Addressing the Challenge: Employee Engagement

April 29, 2023by Jennifer Murray0

Employee engagement is a mysterious concept for a lot of organizations. They know they want it and need it, but don’t know how to measure or change it. Some leaders believe that bringing people back to the office will increase employee engagement. Others feel that they can’t force people to come in, but don’t believe their team members are fully contributing when they are working remotely. They have a sense that their team members are disengaged based upon response times and activity levels.

Gallup publishes annual employee engagement data based upon over 57,000 U.S. employees. The survey results indicate that employee engagement has hovered around 30% for two decades. Approximately 70% of our workforce has been disengaged. Imagine how increased employee engagement could impact your organization! Given its influence on driving business results, it is surprising that the statistic has been stagnant. Your data may be different, however national trends are likely to impact all organizations to some degree. Turnover rates increased rapidly enough to coin the phrase, “the great resignation.”  Mental health and burnout trends have risen, as well. In a 2022-2023 AFLAC Workforces Report, 46% of U.S. workers said their mental health negatively impacted job performances.

Inflated prices, rising interest rates, and volatility in the banking industry have created financial stress for all generations. Young people have become frustrated with the housing market. Boomers are contemplating retirement age targets and determining if they need to re-evaluate their plans. Others are returning to the workforce.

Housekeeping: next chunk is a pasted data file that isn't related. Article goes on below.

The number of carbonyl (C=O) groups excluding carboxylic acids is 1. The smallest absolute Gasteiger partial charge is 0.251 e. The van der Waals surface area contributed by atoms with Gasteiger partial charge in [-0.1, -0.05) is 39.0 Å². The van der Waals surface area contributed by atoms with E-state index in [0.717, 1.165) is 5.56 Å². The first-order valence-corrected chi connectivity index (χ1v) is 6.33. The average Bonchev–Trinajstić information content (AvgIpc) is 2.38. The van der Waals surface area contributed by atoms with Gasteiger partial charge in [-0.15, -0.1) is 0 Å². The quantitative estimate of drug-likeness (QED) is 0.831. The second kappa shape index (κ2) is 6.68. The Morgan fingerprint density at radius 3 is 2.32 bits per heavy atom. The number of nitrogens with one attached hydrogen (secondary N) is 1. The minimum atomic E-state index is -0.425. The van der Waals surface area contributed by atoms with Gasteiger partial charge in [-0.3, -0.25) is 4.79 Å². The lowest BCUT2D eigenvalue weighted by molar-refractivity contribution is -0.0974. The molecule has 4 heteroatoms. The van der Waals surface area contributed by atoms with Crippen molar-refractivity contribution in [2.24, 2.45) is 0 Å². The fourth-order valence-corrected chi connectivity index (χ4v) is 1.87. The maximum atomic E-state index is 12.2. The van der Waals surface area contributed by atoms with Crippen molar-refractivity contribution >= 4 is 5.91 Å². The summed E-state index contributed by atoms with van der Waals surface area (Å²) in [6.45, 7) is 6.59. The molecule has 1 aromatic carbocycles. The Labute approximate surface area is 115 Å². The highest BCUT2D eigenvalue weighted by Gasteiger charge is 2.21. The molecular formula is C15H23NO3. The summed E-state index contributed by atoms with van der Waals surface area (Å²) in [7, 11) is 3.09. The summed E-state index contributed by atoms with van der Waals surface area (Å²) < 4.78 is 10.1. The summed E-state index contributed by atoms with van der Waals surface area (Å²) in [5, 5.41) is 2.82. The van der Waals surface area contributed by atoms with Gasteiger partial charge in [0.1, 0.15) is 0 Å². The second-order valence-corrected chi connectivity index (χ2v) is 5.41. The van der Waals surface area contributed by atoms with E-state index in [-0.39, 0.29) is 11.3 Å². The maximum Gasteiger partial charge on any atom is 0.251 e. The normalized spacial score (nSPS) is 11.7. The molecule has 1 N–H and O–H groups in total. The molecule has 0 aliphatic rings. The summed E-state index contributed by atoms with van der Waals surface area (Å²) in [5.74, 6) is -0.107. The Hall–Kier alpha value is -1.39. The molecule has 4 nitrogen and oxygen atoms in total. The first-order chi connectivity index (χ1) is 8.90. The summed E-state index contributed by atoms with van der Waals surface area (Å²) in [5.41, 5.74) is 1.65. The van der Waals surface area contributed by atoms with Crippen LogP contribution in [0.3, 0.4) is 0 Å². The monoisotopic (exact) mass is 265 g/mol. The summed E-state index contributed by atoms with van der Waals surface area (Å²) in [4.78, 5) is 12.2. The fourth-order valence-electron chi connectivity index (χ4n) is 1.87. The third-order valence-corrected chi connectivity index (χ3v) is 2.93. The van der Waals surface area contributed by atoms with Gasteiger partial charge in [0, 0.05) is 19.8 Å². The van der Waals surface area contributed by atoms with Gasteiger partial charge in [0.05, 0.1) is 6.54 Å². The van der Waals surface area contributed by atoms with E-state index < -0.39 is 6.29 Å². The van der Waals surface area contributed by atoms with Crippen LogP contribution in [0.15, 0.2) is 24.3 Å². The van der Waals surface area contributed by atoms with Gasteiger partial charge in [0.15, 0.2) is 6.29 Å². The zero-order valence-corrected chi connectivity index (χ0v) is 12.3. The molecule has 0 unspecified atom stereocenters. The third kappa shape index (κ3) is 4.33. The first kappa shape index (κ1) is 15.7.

Tony Ferraro, Senior Executive Coach and Director of Training Services at Floyd Consulting shared, “When you help your people engage in their personal lives, their engagement at work will increase. $7.9 trillion is lost annually to employee disengagement, but companies with high engagement see a 23% increase in revenue.” Given the myriad of external pressures, many of which are outside our control, Tony’s theory is worth consideration.

Creating opportunities for human interaction and connection opens the door to building trust. In a trusted relationship, employees are more likely to have discussions about personal goals and dreams. In addition to coaching, there are several ways to establish connections across your team.

Workplace policies are a common area of focus. Some team members are experiencing stress and anxiety due to isolation and the desire for human connections. Providing the option to come into the office may appear to be accommodating on the surface, but if it isn’t widely adopted, it is unlikely to address the feelings of isolation. Instead of an option to work in the office, create opportunities to bring people together for a purpose. Some organizations have annual goals for giving back to the community. Bringing your team together to provide an act of service to a non-profit organization is an easy solution.